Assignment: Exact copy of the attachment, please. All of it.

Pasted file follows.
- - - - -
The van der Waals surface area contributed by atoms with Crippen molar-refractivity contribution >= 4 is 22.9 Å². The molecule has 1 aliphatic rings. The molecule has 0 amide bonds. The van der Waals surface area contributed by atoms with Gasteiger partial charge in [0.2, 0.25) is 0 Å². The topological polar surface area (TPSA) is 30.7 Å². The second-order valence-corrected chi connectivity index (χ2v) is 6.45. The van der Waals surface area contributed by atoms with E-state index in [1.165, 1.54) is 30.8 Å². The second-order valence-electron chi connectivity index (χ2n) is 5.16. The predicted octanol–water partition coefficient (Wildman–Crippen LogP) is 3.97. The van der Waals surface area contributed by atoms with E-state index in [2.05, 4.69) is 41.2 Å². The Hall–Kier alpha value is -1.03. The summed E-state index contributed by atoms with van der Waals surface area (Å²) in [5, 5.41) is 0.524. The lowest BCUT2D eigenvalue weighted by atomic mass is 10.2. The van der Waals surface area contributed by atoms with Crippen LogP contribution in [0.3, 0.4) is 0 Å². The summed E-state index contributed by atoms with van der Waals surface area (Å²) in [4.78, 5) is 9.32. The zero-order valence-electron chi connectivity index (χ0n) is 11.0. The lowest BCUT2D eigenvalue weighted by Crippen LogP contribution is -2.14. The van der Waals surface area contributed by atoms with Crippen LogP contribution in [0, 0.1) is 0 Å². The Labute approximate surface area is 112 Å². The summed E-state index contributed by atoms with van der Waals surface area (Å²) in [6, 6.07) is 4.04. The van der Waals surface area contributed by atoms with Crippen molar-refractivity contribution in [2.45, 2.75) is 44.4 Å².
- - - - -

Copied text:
The van der Waals surface area contributed by atoms with Crippen molar-refractivity contribution >= 4 is 22.9 Å². The molecule has 1 aliphatic rings. The molecule has 0 amide bonds. The van der Waals surface area contributed by atoms with Gasteiger partial charge in [0.2, 0.25) is 0 Å². The topological polar surface area (TPSA) is 30.7 Å². The second-order valence-corrected chi connectivity index (χ2v) is 6.45. The van der Waals surface area contributed by atoms with E-state index in [1.165, 1.54) is 30.8 Å². The second-order valence-electron chi connectivity index (χ2n) is 5.16. The predicted octanol–water partition coefficient (Wildman–Crippen LogP) is 3.97. The van der Waals surface area contributed by atoms with E-state index in [2.05, 4.69) is 41.2 Å². The Hall–Kier alpha value is -1.03. The summed E-state index contributed by atoms with van der Waals surface area (Å²) in [5, 5.41) is 0.524. The lowest BCUT2D eigenvalue weighted by atomic mass is 10.2. The van der Waals surface area contributed by atoms with Crippen LogP contribution in [0.3, 0.4) is 0 Å². The summed E-state index contributed by atoms with van der Waals surface area (Å²) in [4.78, 5) is 9.32. The zero-order valence-electron chi connectivity index (χ0n) is 11.0. The lowest BCUT2D eigenvalue weighted by Crippen LogP contribution is -2.14. The van der Waals surface area contributed by atoms with Crippen LogP contribution in [0, 0.1) is 0 Å². The Labute approximate surface area is 112 Å². The summed E-state index contributed by atoms with van der Waals surface area (Å²) in [6, 6.07) is 4.04. The van der Waals surface area contributed by atoms with Crippen molar-refractivity contribution in [2.45, 2.75) is 44.4 Å².